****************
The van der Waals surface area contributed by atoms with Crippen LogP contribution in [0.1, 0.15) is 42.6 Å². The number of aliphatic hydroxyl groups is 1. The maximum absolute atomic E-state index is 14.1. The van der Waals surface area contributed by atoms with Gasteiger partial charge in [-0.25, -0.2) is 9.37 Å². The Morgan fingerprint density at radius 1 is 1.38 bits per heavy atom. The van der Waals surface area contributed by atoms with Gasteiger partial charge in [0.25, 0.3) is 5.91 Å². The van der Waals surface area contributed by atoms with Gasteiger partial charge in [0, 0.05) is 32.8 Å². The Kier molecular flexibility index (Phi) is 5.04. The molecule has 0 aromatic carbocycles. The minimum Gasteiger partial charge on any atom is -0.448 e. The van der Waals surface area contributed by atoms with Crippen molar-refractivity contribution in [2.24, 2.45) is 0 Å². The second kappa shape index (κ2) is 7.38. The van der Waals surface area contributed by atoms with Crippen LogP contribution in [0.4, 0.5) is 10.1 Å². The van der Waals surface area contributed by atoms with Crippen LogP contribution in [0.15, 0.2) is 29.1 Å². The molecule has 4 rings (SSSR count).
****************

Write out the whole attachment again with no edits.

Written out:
The van der Waals surface area contributed by atoms with Crippen LogP contribution in [0.1, 0.15) is 42.6 Å². The number of aliphatic hydroxyl groups is 1. The maximum absolute atomic E-state index is 14.1. The van der Waals surface area contributed by atoms with Gasteiger partial charge in [-0.25, -0.2) is 9.37 Å². The Morgan fingerprint density at radius 1 is 1.38 bits per heavy atom. The van der Waals surface area contributed by atoms with Gasteiger partial charge in [0.25, 0.3) is 5.91 Å². The van der Waals surface area contributed by atoms with Gasteiger partial charge in [0, 0.05) is 32.8 Å². The Kier molecular flexibility index (Phi) is 5.04. The molecule has 0 aromatic carbocycles. The minimum Gasteiger partial charge on any atom is -0.448 e. The van der Waals surface area contributed by atoms with Crippen molar-refractivity contribution in [2.24, 2.45) is 0 Å². The second kappa shape index (κ2) is 7.38. The van der Waals surface area contributed by atoms with Crippen LogP contribution in [0.4, 0.5) is 10.1 Å². The van der Waals surface area contributed by atoms with Crippen LogP contribution in [0.15, 0.2) is 29.1 Å². The molecule has 4 rings (SSSR count).